From Frank Brady, who wrote one of the bestselling books on Bobby Fischer of all time and who was himself a friend of Fischer’s, comes an impressively researched biography that for the first time completely captures the remarkable arc of Bobby Fischer’s life. When Bobby Fischer passed away in January 2008, he left behind a confounding legacy. Everyone knew the basics of his life—he began as a brilliant youngster, then became the pride of American chess, then took a sharp turn, struggling with paranoia and mental illness. But nobody truly understood him.
What motivated Fischer from such a young age, and what was the source of his remarkable intellect? How could a man so ambivalent about money and fame be so driven to succeed? What drew this man of Jewish descent to fulminate against Jews, and how was it that a mind so famously disciplined could unravel so completely? From Fischer’s meteoric rise, to an utterly dominant prime unequaled by any American chess player, to his eventual descent into madness, the book draws upon hundreds of newly discovered documents and recordings and numerous firsthand interviews conducted with those who knew Fischer best. It paints, for the very first time, a complete picture of one of America’s most enigmatic icons. This is the definitive account of a fascinating man and an extraordinary life, one that at last reconciles Fischer’s deeply contradictory legacy and answers the question, who was Bobby Fischer?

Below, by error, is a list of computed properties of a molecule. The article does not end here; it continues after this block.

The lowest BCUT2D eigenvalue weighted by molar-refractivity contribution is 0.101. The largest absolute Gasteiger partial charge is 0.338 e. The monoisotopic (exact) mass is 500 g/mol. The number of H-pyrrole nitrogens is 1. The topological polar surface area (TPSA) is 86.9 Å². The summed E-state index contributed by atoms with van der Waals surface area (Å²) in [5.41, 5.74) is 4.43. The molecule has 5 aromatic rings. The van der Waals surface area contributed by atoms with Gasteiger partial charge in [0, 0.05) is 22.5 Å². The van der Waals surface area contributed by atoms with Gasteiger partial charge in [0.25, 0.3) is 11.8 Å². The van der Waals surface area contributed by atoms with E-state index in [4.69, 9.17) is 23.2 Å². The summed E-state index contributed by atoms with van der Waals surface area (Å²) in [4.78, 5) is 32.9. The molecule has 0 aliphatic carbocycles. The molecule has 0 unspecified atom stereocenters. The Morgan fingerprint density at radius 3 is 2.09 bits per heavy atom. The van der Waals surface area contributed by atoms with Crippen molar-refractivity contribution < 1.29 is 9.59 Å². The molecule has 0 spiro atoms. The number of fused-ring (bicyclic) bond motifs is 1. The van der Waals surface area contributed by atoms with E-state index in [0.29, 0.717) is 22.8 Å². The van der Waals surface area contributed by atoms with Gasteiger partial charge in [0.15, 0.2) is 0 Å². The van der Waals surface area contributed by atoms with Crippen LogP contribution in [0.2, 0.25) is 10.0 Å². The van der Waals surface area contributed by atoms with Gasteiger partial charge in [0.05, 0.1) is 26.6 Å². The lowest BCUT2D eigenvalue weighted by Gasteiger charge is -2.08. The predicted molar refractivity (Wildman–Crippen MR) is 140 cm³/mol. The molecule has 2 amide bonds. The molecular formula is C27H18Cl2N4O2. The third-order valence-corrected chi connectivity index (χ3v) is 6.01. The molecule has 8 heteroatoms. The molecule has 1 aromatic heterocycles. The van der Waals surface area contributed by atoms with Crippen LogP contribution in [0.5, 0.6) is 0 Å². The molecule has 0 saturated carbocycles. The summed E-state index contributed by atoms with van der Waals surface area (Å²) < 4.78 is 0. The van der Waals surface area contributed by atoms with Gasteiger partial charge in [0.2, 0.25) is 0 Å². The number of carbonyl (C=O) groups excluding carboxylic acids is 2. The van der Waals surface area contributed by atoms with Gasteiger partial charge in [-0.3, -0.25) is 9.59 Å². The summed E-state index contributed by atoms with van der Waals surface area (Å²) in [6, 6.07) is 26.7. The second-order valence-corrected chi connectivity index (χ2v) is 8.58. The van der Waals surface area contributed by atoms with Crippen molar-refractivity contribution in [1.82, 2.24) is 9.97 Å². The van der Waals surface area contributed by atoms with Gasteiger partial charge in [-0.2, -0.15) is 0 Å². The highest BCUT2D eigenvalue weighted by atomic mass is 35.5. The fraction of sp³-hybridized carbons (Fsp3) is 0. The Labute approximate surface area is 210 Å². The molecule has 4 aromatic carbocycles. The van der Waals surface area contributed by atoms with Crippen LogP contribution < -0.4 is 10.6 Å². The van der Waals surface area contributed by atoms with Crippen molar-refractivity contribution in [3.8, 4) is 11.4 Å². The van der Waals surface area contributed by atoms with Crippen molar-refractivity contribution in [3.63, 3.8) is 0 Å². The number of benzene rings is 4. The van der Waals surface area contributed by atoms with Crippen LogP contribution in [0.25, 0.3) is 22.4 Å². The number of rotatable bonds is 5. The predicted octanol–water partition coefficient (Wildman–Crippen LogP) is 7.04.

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Endgame : Bobby Fischer
A very enjoyable listen : The American accent and pronunciation of the narrator Ray Porter lends an authenticity to this basically American story of Bobby Fischer's life. Although as a chess player I was aware of most of the events in this book, this biography puts his whole life in context and is not over sympathetic to the unusual character of Bobby Fischer. I may well buy the hardcopy now for my bookcase and I would strongly recommend this book to non chessplayers who would like an insight into the rather strange world of a rather strange champion chess player.
The only improvement to this reading I would make is to not continually spell out FIDE ( the international chess federation) and after the first reading use the common pronunciation of FIDE as a word eg in football FIFA is not spelt out when spoken.